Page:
A third of British businesses have no female senior managers and it is costing the economy £23billion, according to research by Everywoman.

It recently launched its Retaining And Advancing Women In Business: A Model For Success report at Barclays in Canary Wharf with a discussion by a panel of experts including Wendy Papworth.

The director for global diversity and inclusion for the bank and Barclaycard told us about the impact of female role models on her career and how businesses could get help more women achieve senior managerial positions.

Who were your role models growing up and what did you learn from them?

My grandmother grew up during the depression of the 1930’s in the East End and was widowed at a young age she had huge amounts of reserve and determination. Both her and my mother were entrepreneurs and worked throughout their lives. They showed me hard work, not doing what society expects of you, and taking risks pays dividends not only in being able to support your family but in your own sense of self-worth.

Who is your role model now?

Probably my husband, who is more of a feminist than I am. He has always been supportive of my career, even when it has meant being away from home for long periods of time. He works part-time and takes on the majority of child-care and stuff that needs to be done at home.

What obstacles have you faced to get to where you are?

I think the obstacles, if any, have been of my own making – trying to balance my personal and professional life and not always being as proactive as I should have been in developing my career. But, like everything, you learn and grow from your mistakes and what might have looked like an obstacle in the past is no longer one today.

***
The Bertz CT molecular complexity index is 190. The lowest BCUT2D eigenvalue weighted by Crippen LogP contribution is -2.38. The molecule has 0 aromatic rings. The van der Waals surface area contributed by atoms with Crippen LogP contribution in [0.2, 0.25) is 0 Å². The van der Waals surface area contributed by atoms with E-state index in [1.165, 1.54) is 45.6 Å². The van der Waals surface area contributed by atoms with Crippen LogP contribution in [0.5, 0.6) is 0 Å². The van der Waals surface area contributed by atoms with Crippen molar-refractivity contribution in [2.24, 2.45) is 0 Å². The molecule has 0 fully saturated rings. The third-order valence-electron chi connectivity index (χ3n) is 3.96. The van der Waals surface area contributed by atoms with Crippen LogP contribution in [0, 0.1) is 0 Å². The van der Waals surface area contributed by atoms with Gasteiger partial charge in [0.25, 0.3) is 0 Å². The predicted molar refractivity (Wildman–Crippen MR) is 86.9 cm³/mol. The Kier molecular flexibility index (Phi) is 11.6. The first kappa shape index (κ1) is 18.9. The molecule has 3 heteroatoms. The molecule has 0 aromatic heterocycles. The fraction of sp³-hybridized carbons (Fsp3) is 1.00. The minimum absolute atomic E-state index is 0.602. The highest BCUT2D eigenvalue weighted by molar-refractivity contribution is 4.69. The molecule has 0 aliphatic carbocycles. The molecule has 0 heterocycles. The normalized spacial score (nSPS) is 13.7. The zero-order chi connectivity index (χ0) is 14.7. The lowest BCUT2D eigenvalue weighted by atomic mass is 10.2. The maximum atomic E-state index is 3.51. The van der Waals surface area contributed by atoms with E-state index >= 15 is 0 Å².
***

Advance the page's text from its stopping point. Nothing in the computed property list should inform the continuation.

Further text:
Have you experienced sexism?

I started my career in the insurance industry with a high degree of responsibility at quite a young age. The sexism I did perceive manifested itself when I turned an insurance claim down or the attitude of the legal profession when negotiating a personal injury settlement but that sometimes played to my advantage as people often underestimated me. Overall, I have always worked with supportive colleagues, many of them men.

What practical steps can be taken to tackle the lack of female senior managers?

Interventions are required at every stage. For example, ensuring diverse hiring panels and slates, running programmes that encourage women who have put their careers on hold back into the workplace at all levels and fostering strong employee diversity networks that provide support, networking and opportunities for development. But, leaders need to understand change doesn’t come overnight and doesn’t fit into a 12-month business cycle. Commitment is required for the long term so gender balance at all levels in an organisation is sustainable.

How do we fare in Canary Wharf?

There are a huge variety of senior and middle level management roles occupied by women on the Wharf. Barclays probably mirrors the rest of the estate. Certainly in financial services you can see how we and other financial institutions measure up in the HM Treasury Women In Finance Charter. And, by in large we have a great pipeline of graduate and apprenticeship level women coming in. But, we know there is more to be done to grow and sustain the pipeline of talented women.

How do we encourage more women to be mentors and mentees?

Don’t be afraid to ask someone to mentor you, they will be flattered, but then make sure you manage and own the relationship. They are giving you the gift of their time and experience, use it wisely. If your company has a formal mentoring scheme sign up; join your firms women’s network and offer to mentor. It is really important we pay it forward and support women more junior than ourselves to be successful, realise their potential and achieve their ambitions.

What Everywoman’s report said

The study, based on a sample of Everywoman’s 20,000 members, found 74% of women who have regular access to role models found it inspired them to develop their careers.

And when combined with access to regular use of learning and development resources this resulted in a 42% higher chance of promotion and 75% of them continuing their career at their current organisation

But when a women’s appetite for learning was not met due to inadequate training, 65% of them left their jobs.

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